In his novel, The Château, set in France in 1945, the American writer
William Maxwell delicately explored the relationship between a young American
couple, Harold and Barbara Rhodes, and the Europeans they encounter on a trip
just after the end of the war. Why are they not welcomed as citizens of the nation
that liberated Europe, they wonder?
In one episode, Maxwell describes Harold's conversation with a French woman:
"She admired the British, she said, but she did not particularly like them. 'They
dress so badly, in those ill-fitting suits,' she said. He waited, hoping that
she would say that she liked Americans, but she didn't."
More than 40 years after Maxwell wrote that much-praised novel, there still
often seems to be the same sense of puzzlement in the relationship between Americans
and Europeans. Almost every week now, an article appears in the American press
by a journalist recently returned from Europe about the "anti-Americanism" they
have experienced. Sometimes a rebuff by a waitress is cited as an example of European
hostility. Like Harold, they wait for someone to say they like Americans, but
they don't. Quite often now, of course, the commentators concerned may be looking
for any hint of anti-Americanism, so that they can reinforce a comforting, stereotypical
view of Europe as a snooty and hostile home of appeasers.
Equally, there is often a similarly monolithic impression of the US created
in the European press: of a people wedded to guns, violence, the death penalty
and over-eating, and happy to swallow whatever they are told by George Bush, Dick
Cheney or Donald Rumsfeld at the cosy daily chats that pass for press conferences.
No wonder some Americans throw up their hands in frustration when they see the
whole of the population portrayed in this way.
A few weeks ago, I wrote about an anti-war gathering in California. A flood
of emails from Americans followed. The thrust of most of them was that there were
many people in the US opposed to a war in Iraq, but they felt that the rest of
the world was unaware of this. One email from a black woman in Chicago complained
that "it seems the rest of the world views the populace as a bland, homogenous
chunk of Bush followers". Others quoted relatives in the military who had expressed
opposition to the war.
The documentary, Bowling for Columbine, made by the maverick director Michael
Moore, which has just opened in the US, examines the country's gun culture and
tries to analyse why the murder rate is so high. It has been attacked by critics
in the US for playing to a European audience and reinforcing the impression of
a land populated by trigger-happy wackos. When it received a special prize at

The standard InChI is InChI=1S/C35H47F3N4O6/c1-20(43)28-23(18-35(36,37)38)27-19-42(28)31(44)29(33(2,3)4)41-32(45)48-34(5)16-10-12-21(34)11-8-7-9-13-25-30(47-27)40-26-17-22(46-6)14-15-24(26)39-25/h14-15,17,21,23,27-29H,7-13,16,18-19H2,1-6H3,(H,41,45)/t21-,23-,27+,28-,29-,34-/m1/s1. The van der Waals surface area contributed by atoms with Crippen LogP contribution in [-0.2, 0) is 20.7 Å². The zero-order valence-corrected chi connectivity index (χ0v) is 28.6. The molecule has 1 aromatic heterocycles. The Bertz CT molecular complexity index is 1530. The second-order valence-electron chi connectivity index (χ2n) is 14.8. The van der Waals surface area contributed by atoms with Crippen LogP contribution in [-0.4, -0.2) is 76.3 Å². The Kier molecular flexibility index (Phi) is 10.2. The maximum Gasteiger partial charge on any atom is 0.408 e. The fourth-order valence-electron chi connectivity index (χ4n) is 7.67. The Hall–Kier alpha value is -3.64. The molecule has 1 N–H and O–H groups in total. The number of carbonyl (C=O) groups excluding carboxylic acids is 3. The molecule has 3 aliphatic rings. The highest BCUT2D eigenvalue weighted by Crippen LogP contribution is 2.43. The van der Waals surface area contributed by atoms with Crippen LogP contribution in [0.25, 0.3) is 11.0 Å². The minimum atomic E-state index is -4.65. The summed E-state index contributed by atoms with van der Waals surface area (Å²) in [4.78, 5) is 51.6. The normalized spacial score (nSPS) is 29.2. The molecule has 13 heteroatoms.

the Cannes film festival earlier this year, commentators here suggested that the
French would reward anything by an American that was anti-American. But this week
the parents of some of the children killed in the Columbine school massacre defended
the film as one that needed to be made.
Tomorrow, there are two demonstrations against a war in Iraq: in Washington
and San Francisco. Some of the organising muscle may have been supplied by groups
of the far left, but most of the marchers will come from a mixture of liberal
or disenchanted Democrats and registered Greens; from religious organisations
and groups traditionally opposed to war; from newly rad-icalised campuses and
from among those who have not taken to the streets since the 1970s; from families
of those who were killed on September 11; and from unions and Vietnam vets. So
far, such events have been relatively small but one of the organisers told me
that she would be "embarrassed" if the turnout was less than 100,000.
Recent full-page ads in the national press condemning the idea of a war - some
placed by coalitions of business entrepreneurs opposed to the war, some by academics,
writers and performers - give an indication of the breadth of concern. The picture
that emerges from chats with strangers in airports and bars, from petitions to
Congress and internet chatter, and from op-ed pages across the country is of a
nation far from monolithic and full of articulate scepticism and dismay.
There have been hundreds of anti-war student meetings and rallies over the
past month. I spoke this week to Chris Pifer, a 21-year-old political science
student at the University of Minnesota's Morris campus, who is organising travel
for students to make the 24-hour trip to tomorrow's rally in Washington. He said
he had been inundated with people wanting lifts, many from outside the state in
North Dakota, South Dakota and Wisconsin. "There is a traditionally active group
of people here," he told me, "but many of those who are coming are people who
are not traditionally politically active."
Like Harold and Barbara in The Chteau, many Americans are anxious to connect.
And for Europeans and Americans alike, there are two words always worth remembering
and always easy to forget: never assume.
Duncan Campbell is the Guardian's correspondent in Los Angeles
© Guardian Newspapers Limited 2002